Yesterday, seven of us piled into Julie’s truck and went to the panteon (cemetery) in La Luz, a small community located in the hills about 20 kilometers from Valenciana. We wanted to spend a few hours in the afternoon together to recognize Day of the Dead.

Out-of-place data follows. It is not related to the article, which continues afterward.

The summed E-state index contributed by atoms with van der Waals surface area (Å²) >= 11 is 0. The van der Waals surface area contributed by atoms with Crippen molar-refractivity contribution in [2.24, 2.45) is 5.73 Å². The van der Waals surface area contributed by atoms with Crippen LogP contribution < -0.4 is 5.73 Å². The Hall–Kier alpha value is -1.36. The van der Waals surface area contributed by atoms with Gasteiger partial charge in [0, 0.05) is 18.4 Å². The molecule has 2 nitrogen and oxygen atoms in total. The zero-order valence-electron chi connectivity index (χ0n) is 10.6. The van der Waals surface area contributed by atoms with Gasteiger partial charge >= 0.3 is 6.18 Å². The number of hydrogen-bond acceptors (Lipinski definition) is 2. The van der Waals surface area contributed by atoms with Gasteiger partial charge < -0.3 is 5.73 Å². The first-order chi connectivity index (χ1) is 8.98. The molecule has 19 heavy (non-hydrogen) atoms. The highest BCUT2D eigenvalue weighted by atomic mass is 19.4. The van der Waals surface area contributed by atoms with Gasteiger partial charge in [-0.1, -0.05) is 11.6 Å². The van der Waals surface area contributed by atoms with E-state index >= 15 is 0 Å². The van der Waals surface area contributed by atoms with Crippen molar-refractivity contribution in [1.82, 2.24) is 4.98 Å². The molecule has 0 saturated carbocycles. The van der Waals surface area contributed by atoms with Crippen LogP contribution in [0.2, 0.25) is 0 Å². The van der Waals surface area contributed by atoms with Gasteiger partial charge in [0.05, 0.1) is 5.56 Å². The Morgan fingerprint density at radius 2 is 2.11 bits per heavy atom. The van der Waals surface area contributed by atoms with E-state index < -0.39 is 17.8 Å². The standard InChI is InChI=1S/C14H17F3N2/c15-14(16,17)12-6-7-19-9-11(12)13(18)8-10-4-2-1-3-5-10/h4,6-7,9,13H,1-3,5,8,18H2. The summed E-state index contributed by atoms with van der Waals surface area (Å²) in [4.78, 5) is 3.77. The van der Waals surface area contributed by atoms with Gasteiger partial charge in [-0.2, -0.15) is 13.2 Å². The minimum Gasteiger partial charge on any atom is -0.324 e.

It was a special afternoon that felt a bit removed and detached from everything. I saw a father and his two young children sobbing at a grave while mariachis played in a circle around them. There were two guys in their twenties reverently sipping on their Caguamas next to the grave of their primo who died five years ago at the age of 25. I watched families carrying large bouquets and placing them gently on grave beds. Joy and laughter stood alongside grief and tears as I made my way through the cemetery spaces. The mariachis went from one group to the next, replaying the same songs. The light felt long and tender, and even cinematic as it skipped across the gravestones, caressed the tops of children’s heads, and washed every blade of grass in soft amarillos.